New Measurement Protocols Introduced for Categorizing Quantum States

April 16, 2020 by Luke James

A new protocol for defining quantum states can be directly applied in existing experimental platforms for quantum computing.

Topological materials have attracted a lot of interest and could provide the basis for a new era in materials development. Now, the physicists of Peter Zoller’s research group have presented a new measuring method, published in Science Advances.

The method allows for the identification and characterization of so-called topological invariants on several experimental platforms. 


Identifying and Measuring Topological Phases

These mathematical expressions describe the common properties of topological spaces. They make it possible to identify interacting topological states with global symmetry in one-dimensional, bosonic systems.

The new measurement protocols have been developed because topological phases cannot be identified by local measurements due to their special properties.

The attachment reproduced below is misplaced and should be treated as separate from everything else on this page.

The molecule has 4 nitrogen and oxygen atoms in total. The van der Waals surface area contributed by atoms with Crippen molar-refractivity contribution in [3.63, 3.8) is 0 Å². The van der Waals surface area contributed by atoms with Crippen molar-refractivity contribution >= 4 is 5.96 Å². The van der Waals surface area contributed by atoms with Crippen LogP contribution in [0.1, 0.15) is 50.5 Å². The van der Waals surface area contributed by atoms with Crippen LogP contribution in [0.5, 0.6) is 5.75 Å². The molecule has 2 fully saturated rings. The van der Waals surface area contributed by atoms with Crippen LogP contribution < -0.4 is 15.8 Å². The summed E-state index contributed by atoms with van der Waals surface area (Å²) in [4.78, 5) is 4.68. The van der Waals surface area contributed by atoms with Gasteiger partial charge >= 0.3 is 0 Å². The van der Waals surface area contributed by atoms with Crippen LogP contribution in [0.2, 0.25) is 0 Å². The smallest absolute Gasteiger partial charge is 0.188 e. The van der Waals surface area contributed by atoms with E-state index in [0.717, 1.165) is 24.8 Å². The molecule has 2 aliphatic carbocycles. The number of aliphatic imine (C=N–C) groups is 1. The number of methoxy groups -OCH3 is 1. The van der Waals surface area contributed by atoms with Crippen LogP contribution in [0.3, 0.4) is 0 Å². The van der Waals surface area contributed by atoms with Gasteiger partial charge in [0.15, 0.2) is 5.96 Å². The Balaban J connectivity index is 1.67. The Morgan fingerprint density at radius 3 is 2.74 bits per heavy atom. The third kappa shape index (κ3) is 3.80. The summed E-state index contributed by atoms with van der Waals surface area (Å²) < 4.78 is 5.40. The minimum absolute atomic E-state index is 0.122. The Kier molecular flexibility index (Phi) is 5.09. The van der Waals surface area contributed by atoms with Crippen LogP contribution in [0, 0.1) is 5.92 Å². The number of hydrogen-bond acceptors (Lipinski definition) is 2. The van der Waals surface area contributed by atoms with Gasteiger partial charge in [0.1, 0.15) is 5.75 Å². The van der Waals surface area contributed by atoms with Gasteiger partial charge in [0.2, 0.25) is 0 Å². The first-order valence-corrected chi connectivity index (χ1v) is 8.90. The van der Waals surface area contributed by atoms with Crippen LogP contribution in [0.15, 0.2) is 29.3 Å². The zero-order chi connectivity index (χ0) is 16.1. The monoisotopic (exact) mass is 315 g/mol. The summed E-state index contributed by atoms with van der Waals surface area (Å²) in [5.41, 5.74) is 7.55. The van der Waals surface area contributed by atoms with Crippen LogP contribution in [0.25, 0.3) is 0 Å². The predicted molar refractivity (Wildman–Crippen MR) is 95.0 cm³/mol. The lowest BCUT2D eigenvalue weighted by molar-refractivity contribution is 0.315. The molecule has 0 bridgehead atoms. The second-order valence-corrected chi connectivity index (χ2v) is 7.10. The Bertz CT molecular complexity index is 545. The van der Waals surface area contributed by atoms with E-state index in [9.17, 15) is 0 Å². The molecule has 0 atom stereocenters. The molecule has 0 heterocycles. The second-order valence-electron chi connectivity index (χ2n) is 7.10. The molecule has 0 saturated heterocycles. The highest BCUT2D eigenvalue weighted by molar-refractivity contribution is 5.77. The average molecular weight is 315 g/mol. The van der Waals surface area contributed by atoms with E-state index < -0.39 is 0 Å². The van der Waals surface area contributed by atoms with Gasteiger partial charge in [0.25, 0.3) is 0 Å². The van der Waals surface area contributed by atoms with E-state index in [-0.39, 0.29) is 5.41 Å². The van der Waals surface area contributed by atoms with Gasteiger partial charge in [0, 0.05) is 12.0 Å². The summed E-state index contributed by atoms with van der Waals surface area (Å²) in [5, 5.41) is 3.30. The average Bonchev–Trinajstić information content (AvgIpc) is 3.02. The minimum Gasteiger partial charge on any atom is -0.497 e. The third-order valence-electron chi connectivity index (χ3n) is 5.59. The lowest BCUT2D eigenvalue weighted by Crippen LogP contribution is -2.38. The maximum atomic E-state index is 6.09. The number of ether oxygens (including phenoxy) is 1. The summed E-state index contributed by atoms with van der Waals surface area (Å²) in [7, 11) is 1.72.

A class of quantum states as topological states of matter.

A graphic depicting a class of quantum states as topological states of matter. Image used courtesy of IQOQI Innsbruck/Harald Ritsch


Impact on the EE Industry

In recent years, researchers have already achieved this for non-interacting systems. For interacting systems, however, the same cannot be said. Which could be one day used as topological quantum computers.

Zoller’s team hopes that their research will enable experimental physicists to characterize quantum state in the laboratory for these interacting systems.  


The Use of Quantum Mechanics

"The idea of our method is to first prepare such a topological state in a quantum simulator. Now so-called random measurements are performed, and topological invariants are extracted from statistical correlations of these random measurements," explains Andreas Elben, one of the authors on the paper.

This research could have a huge impact on the EE industry, with quantum mechanics being involved in one way or another in areas like spintronics, semiconductors, and optics.